The Granite Tower
IN KUON CAMPUS
Where Temporary Employees Stand at KU
Park Kyung-Eun  |  daisypark94@korea.ac.kr
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승인 2014.04.06  16:03:18
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While excited crowds of freshmen filled the campus on the first day of school, there were people with grief who were passionately holding a strike at the same time. The conflicts between employers and temporary employees at Korea University (KU), were blunted with anger and disputes.

Without much difficulty, one could have found roughly handwritten posters among many other fancy recruitment advertisements on the walls. With a closer look, one will know that the laborers are demanding some improvements in their working conditions. With a serious face, Yeon Eun Jung (’11, Korean Language Education) who is currently a member of the Laborer Solidarity Student Group KU Gathering, explains the overall situation of the issue.

The recent issue of temporary employees mainly involved the labor union composed of cleaning men and parking managers. Rise in wages, protection of the worker’s rights and equal opportunities for facility use were what the laborers had been mainly asking for. “People’s revenue decreased about 200,000 won to 400,000 won after the working hours on Saturdays were compulsively reduced. It was hard to maintain their lives with the wage they were receiving,” says Yeon.

A few years ago, collecting waste paper within the campus, which had been a good means of earning money for the employees, was abolished and consequently worsened their financial situation. As a result, through diverse means such as posters, signature-seeking campaigns and finally holding a strike, they wanted to raise their wage from 5,700 won to 7,000 won per hour.

 

   
▲ Student looking at the posters. Photographed by Yoo Seung Joo.

 Human rights problems were one of their biggest concerns as well. For instance, parking managers, who have to stay 24 hours in a container box, were under surveillance cameras throughout the day and had to suffer from the stress of being watched. “They could not even check their phones in case they would be reported through the cameras,” explains Yeon.

Regarding facility use, the workers asked to be treated equally as other employees. In fact, compared to other workers, such as professors of the school, those who are working as parking managers or cleaning men had to pay more money when using certain facilities within the campus, including the school cafeterias.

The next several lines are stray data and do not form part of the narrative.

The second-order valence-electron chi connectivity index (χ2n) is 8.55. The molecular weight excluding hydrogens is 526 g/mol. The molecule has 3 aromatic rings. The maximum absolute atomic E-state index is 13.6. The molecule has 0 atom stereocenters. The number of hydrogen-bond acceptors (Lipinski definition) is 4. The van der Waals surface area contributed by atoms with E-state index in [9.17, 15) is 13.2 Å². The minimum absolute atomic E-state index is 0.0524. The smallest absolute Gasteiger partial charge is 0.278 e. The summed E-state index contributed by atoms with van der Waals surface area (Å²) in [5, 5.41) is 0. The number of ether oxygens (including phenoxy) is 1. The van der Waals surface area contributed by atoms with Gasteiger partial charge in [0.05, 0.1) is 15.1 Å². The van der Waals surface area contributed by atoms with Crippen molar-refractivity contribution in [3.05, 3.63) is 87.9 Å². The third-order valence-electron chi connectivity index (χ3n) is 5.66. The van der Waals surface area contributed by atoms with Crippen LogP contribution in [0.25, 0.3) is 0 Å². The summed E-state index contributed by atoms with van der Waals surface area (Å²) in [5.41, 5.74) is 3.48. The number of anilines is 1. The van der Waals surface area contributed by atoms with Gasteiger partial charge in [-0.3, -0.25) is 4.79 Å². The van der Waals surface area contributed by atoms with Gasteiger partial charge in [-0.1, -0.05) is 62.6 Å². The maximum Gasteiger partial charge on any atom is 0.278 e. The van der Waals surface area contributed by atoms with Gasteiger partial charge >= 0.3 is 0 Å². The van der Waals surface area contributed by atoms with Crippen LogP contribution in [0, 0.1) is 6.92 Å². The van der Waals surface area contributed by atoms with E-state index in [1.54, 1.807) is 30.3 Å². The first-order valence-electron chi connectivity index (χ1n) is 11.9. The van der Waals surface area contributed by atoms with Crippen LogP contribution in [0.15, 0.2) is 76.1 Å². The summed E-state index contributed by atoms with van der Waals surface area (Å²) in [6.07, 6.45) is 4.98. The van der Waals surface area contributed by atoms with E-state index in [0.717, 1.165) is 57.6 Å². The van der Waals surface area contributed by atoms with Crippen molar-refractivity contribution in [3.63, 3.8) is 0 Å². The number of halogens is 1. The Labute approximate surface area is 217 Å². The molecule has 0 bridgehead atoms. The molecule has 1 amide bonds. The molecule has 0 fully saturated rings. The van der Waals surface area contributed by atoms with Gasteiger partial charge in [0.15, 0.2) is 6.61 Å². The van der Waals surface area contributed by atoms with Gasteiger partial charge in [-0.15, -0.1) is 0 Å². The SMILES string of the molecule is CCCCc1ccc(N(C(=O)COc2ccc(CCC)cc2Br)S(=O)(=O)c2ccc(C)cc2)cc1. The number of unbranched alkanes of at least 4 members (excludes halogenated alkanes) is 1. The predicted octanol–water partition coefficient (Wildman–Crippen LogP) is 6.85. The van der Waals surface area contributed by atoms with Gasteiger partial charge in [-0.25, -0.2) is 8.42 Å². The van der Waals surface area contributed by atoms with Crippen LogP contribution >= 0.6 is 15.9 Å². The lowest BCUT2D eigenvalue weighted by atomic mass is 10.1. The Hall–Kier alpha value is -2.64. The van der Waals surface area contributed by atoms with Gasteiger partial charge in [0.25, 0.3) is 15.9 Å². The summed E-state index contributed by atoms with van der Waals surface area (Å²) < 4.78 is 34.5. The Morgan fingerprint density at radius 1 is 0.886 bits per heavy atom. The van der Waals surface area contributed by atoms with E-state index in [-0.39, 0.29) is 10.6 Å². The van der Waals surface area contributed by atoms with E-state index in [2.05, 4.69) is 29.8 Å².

Complexity of the Issue

Unfortunately, ever since the labor union was first created in 2004, there have been periodic disputes between employers and employees where interests of both sides had been complexly intertwined.

The school is indirectly employing the workers by subcontracting with an enterprise named CNS. There had been eight attempts of negotiation where CNS and the employees held meetings until the final amendment was made.

According to the school, it was not easy to raise the wages of the employees due to lack of budget. Since it has been decided to freeze tuition fees of the university, the school was facing difficulty in responding to the needs of the temporary employees. Also, increase in the wage of working scholarship students added more pressure to their budget.

“It does not make sense that the school is not raising the wages due to lack of budget,” argues Yeon against the announcement, stressing each word as she speaks. Some showed great suspicion toward the school’s position because the tuition fee for graduate school, on the other hand, increased 3 percent.

Students: From Observers to Actors

It was not only Yeon who seemed so passionate to participate in the move. In fact, student councils from different colleges also volunteered to support the strike of the laborers. Starting from the student council of the College of Natural Science, student council of the College of Liberal Arts, Education and many others joined to support the move. Other groups in KU such as Club Federation and Kodaemunhwa also participated in the move.

Through SNS, they shared their thoughts toward recent incidents and small posters showing support toward the move were stuck on the walls. They also visited the places where strikes were being held. Moreover, they held signature-seeking campaigns in order to raise awareness of the issue.

Is it the End?

It was March 13 that the strike officially ended. After having reached a consensus, the wage increased to 6200 won per hour and pay for meals increased from 20,000 won to 90,000 won. Moreover, holiday bonuses on New Year’s Day and Chuseok increased from 340,000 won to 360,000 won.

However, it is unclear whether it is the real end of the deeply rooted tension between the two sides. To an ordinary student who attends KU, the campus might seem beautiful with flowers and trees blooming everywhere. However, it would be recommended to also be aware of such issues that are occurring on the other side of the campus and show at least a little interest and care. With harmony between the laborers and the school, KU would be able to add more prestige to itself.

 

   
▲ Handwritten posters stuck by temporary employees. Photographed by Yoo Seung Joo.

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